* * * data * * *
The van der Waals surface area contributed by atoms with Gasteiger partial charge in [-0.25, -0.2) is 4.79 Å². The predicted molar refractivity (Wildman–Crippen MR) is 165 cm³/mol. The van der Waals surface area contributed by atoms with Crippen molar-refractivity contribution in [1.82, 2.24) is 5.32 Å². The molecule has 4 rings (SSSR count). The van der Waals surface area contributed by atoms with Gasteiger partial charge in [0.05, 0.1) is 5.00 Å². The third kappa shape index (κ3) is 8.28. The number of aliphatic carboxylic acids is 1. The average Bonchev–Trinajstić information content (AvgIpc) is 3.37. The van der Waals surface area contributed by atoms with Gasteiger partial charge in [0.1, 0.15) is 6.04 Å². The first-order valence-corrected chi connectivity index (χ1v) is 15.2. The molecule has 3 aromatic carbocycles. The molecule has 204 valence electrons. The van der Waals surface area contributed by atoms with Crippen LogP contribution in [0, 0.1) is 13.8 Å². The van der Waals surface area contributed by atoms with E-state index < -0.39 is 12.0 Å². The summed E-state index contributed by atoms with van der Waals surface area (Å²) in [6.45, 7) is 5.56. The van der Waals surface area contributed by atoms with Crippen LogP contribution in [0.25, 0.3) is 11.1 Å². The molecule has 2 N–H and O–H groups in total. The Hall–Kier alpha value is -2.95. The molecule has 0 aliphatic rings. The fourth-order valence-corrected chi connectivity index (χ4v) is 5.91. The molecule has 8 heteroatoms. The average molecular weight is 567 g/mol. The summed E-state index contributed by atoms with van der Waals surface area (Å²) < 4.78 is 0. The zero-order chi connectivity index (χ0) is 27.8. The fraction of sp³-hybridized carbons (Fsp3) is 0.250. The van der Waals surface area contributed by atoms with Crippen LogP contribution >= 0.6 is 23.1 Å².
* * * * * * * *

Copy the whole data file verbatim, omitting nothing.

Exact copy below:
The van der Waals surface area contributed by atoms with Gasteiger partial charge in [-0.25, -0.2) is 4.79 Å². The predicted molar refractivity (Wildman–Crippen MR) is 165 cm³/mol. The van der Waals surface area contributed by atoms with Crippen molar-refractivity contribution in [1.82, 2.24) is 5.32 Å². The molecule has 4 rings (SSSR count). The van der Waals surface area contributed by atoms with Gasteiger partial charge in [0.05, 0.1) is 5.00 Å². The third kappa shape index (κ3) is 8.28. The number of aliphatic carboxylic acids is 1. The average Bonchev–Trinajstić information content (AvgIpc) is 3.37. The van der Waals surface area contributed by atoms with Gasteiger partial charge in [0.1, 0.15) is 6.04 Å². The first-order valence-corrected chi connectivity index (χ1v) is 15.2. The molecule has 3 aromatic carbocycles. The molecule has 204 valence electrons. The van der Waals surface area contributed by atoms with Crippen LogP contribution in [0, 0.1) is 13.8 Å². The van der Waals surface area contributed by atoms with E-state index < -0.39 is 12.0 Å². The summed E-state index contributed by atoms with van der Waals surface area (Å²) in [6.45, 7) is 5.56. The van der Waals surface area contributed by atoms with Crippen LogP contribution in [0.25, 0.3) is 11.1 Å². The molecule has 2 N–H and O–H groups in total. The Hall–Kier alpha value is -2.95. The molecule has 0 aliphatic rings. The fourth-order valence-corrected chi connectivity index (χ4v) is 5.91. The molecule has 8 heteroatoms. The average molecular weight is 567 g/mol. The summed E-state index contributed by atoms with van der Waals surface area (Å²) < 4.78 is 0. The zero-order chi connectivity index (χ0) is 27.8. The fraction of sp³-hybridized carbons (Fsp3) is 0.250. The van der Waals surface area contributed by atoms with Crippen LogP contribution >= 0.6 is 23.1 Å².